“If we would have thought this would have been a significant change for students we would have put the info out there. Also, at the beginning we really didn’t have a time frame, if we knew it was going to be this long maybe we would have put something out there.”
Despite the fact that nationwide roughly half of all FAFSA filers use the DRT to transfer their tax information from the IRS, things go differently at PCC
Last year, out of 20 thousand FAFSA applicants at PCC, only 2,600 retrieved their data using the DRT. Therefore its outage has not affected many people on campus. Furthermore, PCC students started applying in October this year instead of January and those students who did it before the outage in March were able to use the DRT successfully.
The National College Access Network said to the Senate Finance Committee that the tool’s suspension was “an emergency, not a mere inconvenience.” The group said about 10 million FAFSA applications have yet to be filed this year, mostly from lower-income students who tend to file later in the cycle.
Although financial aid advocates are worried that the more time consuming process now needed to get financial aid will slow down the award process and even keep some of low-income students from applying, PCC administrators are not recording any signs of distress from students relating the the DRT’s outage.
For the year 2017-2018, PCC received 564 successful DRT applications. At this time last year, there were 748.
This means there are 184 PCC students who most likely have been directly affected the DRT’s suspension.
“So far we are not hearing [a] lot of students not applying because [they’re] having trouble with it” Cerda said.
FSA has shared information to help students and their parents to successfully submit their application by providing their tax return information manually while the DRT is unavailable.
Information on how to obtain copies of tax returns are posted on the FSA’s Information for Financial Aid Professionals (IFAP) website, and to FSA’s information portal for students and their parents, along with detailed instructions about completing a FAFSA and an easy-to-follow table showing which line to reference for specific tax information.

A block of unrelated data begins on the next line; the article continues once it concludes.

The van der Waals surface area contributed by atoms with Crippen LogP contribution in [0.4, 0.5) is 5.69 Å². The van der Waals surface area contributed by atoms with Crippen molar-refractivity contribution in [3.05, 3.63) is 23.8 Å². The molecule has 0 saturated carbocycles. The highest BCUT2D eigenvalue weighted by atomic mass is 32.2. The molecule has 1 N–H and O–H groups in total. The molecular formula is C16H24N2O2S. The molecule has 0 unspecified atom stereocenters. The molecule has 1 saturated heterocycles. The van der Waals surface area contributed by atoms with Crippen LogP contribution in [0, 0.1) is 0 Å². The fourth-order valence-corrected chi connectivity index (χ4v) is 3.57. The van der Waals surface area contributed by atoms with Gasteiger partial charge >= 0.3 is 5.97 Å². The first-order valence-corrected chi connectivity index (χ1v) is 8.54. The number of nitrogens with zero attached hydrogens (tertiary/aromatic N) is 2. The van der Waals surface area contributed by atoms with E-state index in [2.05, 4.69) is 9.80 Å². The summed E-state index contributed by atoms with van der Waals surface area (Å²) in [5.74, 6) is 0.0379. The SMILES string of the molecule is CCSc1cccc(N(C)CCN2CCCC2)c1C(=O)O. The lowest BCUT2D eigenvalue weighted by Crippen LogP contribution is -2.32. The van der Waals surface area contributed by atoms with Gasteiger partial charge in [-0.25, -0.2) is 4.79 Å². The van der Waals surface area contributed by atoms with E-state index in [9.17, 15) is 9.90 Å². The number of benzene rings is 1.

“Trying to help with this situation we decided we are going to use the retrieval for last year to satisfy the requirement of taxes for this year,” Cerda said. “If they were able to do it last year they don’t have to do it again this year and don’t need a transcript. We’re being flexible and using last year information. We’re using the same tax year.
Although the 2017-18 aid cycle runs through June 30 of 2018, Cerda does not recommend waiting until the DRT will be restored next October to apply for financial aid.
“Waiting until October is too late,” Cerda said. “If students submit required verification documents before the priority deadline of June 30th they are considered for institutional aid (Work Study and SEOG grant) and guaranteed Pell grant disbursement on the first week of the fall term, if eligible.”
On Oct. 1 the DRT will be restored, but will be different. It will be encrypted.
It will still allow tax information to electronically flow from the IRS into FAFSA through the DRT, saving time and ensuring greater accuracy on applicant’s information, but the new tool will encrypt the information and hide it from both the applicant’s and hacker’s view on the IRS DRT web page as well as on the FAFSA.
“We acknowledge some filers may have concerns about not being able to see the information they are transferring from the IRS into the FAFSA,” Runcie said during his testimony. “We will continue to work with the financial aid community and the IRS to address these concerns.”